NY hospitals offer benchmark for CABG
How does your hospital compare?
Although the number of coronary artery bypass graft (CABG) surgeries has increased by 12.6% in the past three years, the risk-adjusted mortality rate for patients in New York hospitals has dropped more than 40% in the last five years, reports a state health department in its annual cardiac surgery report.
The report, which has been published since 1989, not only evaluated 1994 mortality rates for 31 hospitals but also lists mortality rates for all surgeons who performed more than 200 CABGs during 1992 to 1994.
What factors contribute to these good outcomes? Cost Management for Cardiac Care asked the top hospitals’ physicians and nurses to identify them. Here are their answers:
1. High volume.
Of the nation’s more than 1,000 hospitals that performed CABG surgery on Medicare patients from 1990 to 1994, only 170 had a volume of at least 250 per year, pointed out Mehdi Marvasti, MD, director of cardiovascular surgery at St. Joseph’s Hospital in Syracuse, NY. The 431-bed facility, which has one of the country’s largest cardiac programs, performed nearly 1,700 operations during that period.
"When a procedure is performed over and over, surgeons develop more experience, so quality improves and complications decrease," says Marvasti, who outperformed all other surgeons in the state. Only one out of the 530 patients he operated on from 1992 to 1994 died as a result of complications from the surgery.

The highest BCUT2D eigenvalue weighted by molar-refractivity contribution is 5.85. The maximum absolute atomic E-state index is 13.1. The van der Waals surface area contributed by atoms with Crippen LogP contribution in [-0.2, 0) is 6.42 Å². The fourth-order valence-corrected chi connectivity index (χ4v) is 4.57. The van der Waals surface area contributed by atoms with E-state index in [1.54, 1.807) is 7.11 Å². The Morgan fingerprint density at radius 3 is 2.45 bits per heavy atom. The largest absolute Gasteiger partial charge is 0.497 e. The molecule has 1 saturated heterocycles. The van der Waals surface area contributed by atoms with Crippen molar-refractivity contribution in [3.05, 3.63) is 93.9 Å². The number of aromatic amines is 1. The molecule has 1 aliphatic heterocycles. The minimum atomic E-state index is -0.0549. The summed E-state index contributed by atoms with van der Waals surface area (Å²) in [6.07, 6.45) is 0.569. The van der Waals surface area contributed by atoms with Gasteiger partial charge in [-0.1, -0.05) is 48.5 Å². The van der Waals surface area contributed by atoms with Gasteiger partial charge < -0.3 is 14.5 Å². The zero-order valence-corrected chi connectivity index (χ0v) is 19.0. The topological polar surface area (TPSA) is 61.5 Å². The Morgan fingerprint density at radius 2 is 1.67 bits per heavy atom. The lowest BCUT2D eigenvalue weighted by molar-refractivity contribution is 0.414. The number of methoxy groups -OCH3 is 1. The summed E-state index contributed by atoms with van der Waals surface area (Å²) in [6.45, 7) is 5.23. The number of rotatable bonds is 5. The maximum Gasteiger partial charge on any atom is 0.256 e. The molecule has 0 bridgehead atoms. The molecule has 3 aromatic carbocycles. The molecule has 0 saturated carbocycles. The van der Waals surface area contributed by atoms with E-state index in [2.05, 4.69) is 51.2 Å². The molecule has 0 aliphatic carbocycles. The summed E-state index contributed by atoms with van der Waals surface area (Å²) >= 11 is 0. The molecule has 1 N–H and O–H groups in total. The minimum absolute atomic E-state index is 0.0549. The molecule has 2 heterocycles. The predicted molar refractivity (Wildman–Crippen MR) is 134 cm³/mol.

2. Skill and experience of entire team.
"Certainly there’s strength in numbers, but surgeons couldn’t achieve these high outcomes all by themselves," Marvasti stresses. "In order to be a top-performing hospital, you must have outstanding anesthesiologists, cardiologists, nurses, respiratory therapists, and physician assistants."
The current team has been working together for several years, he notes.
Alan Guerci, MD, agrees. "The skill and experience of the surgeons do have the greatest impact," says the medical director at St. Francis Hospital in Roslyn, NY. "So you not only have to attract people who trained at top programs, but who excelled within those programs."
Unlike a teaching hospital, St. Francis has a volunteer medical staff who maintain private practices in the community. "Particularly in a non-teaching environment like ours, where you do not have junior-level residents to assist, you cannot cut corners on the rest of the team and have good results," he warns. "In addition to outstanding cardiologists, anesthesiologists, and respiratory therapists, you must have a core of highly skilled nurses who can function like junior-level residents."
Guerci rarely accepts a nurse right out of school. "They need about five to 10 years of experience in order to function at the capacity required," he says.
3. Intense staff training.
That’s why St. Joseph’s puts such a high premium on hiring experienced nurses and then training them extensively, says Leslie Holmberg, RN, formerly the clinical nurse specialist for clinical care, now the heart disease prevention coordinator.
"Most nurses with general experience don’t have the specifics needed for a cardiac facility, such as how to interpret an EKG rhythm," she says. "So it is incumbent to provide the level of education necessary for quality patient care to occur."
For example, St. Joseph’s educational program for critical care nurses includes the following: